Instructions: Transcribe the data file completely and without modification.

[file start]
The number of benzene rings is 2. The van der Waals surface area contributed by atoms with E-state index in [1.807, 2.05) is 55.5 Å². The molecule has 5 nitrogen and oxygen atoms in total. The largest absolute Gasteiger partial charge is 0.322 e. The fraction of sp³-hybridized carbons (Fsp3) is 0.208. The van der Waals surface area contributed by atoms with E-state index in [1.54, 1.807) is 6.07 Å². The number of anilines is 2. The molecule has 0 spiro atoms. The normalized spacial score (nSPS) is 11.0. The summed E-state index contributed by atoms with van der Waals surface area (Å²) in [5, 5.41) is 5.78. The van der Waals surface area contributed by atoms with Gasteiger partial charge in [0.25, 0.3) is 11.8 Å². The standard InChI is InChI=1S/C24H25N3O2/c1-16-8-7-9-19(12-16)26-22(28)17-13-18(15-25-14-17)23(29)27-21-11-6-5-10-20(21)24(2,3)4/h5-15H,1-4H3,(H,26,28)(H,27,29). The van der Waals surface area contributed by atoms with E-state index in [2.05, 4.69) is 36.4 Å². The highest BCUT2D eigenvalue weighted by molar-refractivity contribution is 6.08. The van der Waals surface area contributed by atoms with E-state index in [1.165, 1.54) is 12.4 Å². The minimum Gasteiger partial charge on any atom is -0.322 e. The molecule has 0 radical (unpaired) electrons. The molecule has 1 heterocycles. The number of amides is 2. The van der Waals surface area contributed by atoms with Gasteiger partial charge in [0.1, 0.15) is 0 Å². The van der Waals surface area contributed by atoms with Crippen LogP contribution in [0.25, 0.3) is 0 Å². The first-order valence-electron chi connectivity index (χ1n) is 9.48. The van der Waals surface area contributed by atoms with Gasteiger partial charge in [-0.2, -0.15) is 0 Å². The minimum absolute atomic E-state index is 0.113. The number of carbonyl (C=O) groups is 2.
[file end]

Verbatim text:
The number of benzene rings is 2. The van der Waals surface area contributed by atoms with E-state index in [1.807, 2.05) is 55.5 Å². The molecule has 5 nitrogen and oxygen atoms in total. The largest absolute Gasteiger partial charge is 0.322 e. The fraction of sp³-hybridized carbons (Fsp3) is 0.208. The van der Waals surface area contributed by atoms with E-state index in [1.54, 1.807) is 6.07 Å². The number of anilines is 2. The molecule has 0 spiro atoms. The normalized spacial score (nSPS) is 11.0. The summed E-state index contributed by atoms with van der Waals surface area (Å²) in [5, 5.41) is 5.78. The van der Waals surface area contributed by atoms with Gasteiger partial charge in [0.25, 0.3) is 11.8 Å². The standard InChI is InChI=1S/C24H25N3O2/c1-16-8-7-9-19(12-16)26-22(28)17-13-18(15-25-14-17)23(29)27-21-11-6-5-10-20(21)24(2,3)4/h5-15H,1-4H3,(H,26,28)(H,27,29). The van der Waals surface area contributed by atoms with E-state index in [2.05, 4.69) is 36.4 Å². The highest BCUT2D eigenvalue weighted by molar-refractivity contribution is 6.08. The van der Waals surface area contributed by atoms with E-state index in [1.165, 1.54) is 12.4 Å². The minimum Gasteiger partial charge on any atom is -0.322 e. The molecule has 0 radical (unpaired) electrons. The molecule has 1 heterocycles. The number of amides is 2. The van der Waals surface area contributed by atoms with Gasteiger partial charge in [0.1, 0.15) is 0 Å². The van der Waals surface area contributed by atoms with Crippen LogP contribution in [0.25, 0.3) is 0 Å². The first-order valence-electron chi connectivity index (χ1n) is 9.48. The van der Waals surface area contributed by atoms with Gasteiger partial charge in [-0.2, -0.15) is 0 Å². The minimum absolute atomic E-state index is 0.113. The number of carbonyl (C=O) groups is 2.